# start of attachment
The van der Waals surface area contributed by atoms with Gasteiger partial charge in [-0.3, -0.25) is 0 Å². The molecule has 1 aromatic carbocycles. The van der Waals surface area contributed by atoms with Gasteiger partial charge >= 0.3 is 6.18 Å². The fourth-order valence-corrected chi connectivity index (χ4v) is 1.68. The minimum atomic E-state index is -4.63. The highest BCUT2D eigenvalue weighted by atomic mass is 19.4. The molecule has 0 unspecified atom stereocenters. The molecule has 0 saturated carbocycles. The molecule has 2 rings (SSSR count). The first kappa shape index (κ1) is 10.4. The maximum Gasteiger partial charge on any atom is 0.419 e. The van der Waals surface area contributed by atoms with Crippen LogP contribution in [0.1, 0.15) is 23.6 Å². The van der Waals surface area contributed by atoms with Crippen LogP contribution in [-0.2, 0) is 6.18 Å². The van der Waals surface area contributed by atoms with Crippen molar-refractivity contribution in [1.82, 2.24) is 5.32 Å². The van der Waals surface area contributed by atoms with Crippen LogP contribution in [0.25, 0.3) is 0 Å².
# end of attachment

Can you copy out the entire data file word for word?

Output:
The van der Waals surface area contributed by atoms with Gasteiger partial charge in [-0.3, -0.25) is 0 Å². The molecule has 1 aromatic carbocycles. The van der Waals surface area contributed by atoms with Gasteiger partial charge >= 0.3 is 6.18 Å². The fourth-order valence-corrected chi connectivity index (χ4v) is 1.68. The minimum atomic E-state index is -4.63. The highest BCUT2D eigenvalue weighted by atomic mass is 19.4. The molecule has 0 unspecified atom stereocenters. The molecule has 0 saturated carbocycles. The molecule has 2 rings (SSSR count). The first kappa shape index (κ1) is 10.4. The maximum Gasteiger partial charge on any atom is 0.419 e. The van der Waals surface area contributed by atoms with Crippen LogP contribution in [0.1, 0.15) is 23.6 Å². The van der Waals surface area contributed by atoms with Crippen LogP contribution in [-0.2, 0) is 6.18 Å². The van der Waals surface area contributed by atoms with Crippen molar-refractivity contribution in [1.82, 2.24) is 5.32 Å². The van der Waals surface area contributed by atoms with Crippen LogP contribution in [0.25, 0.3) is 0 Å².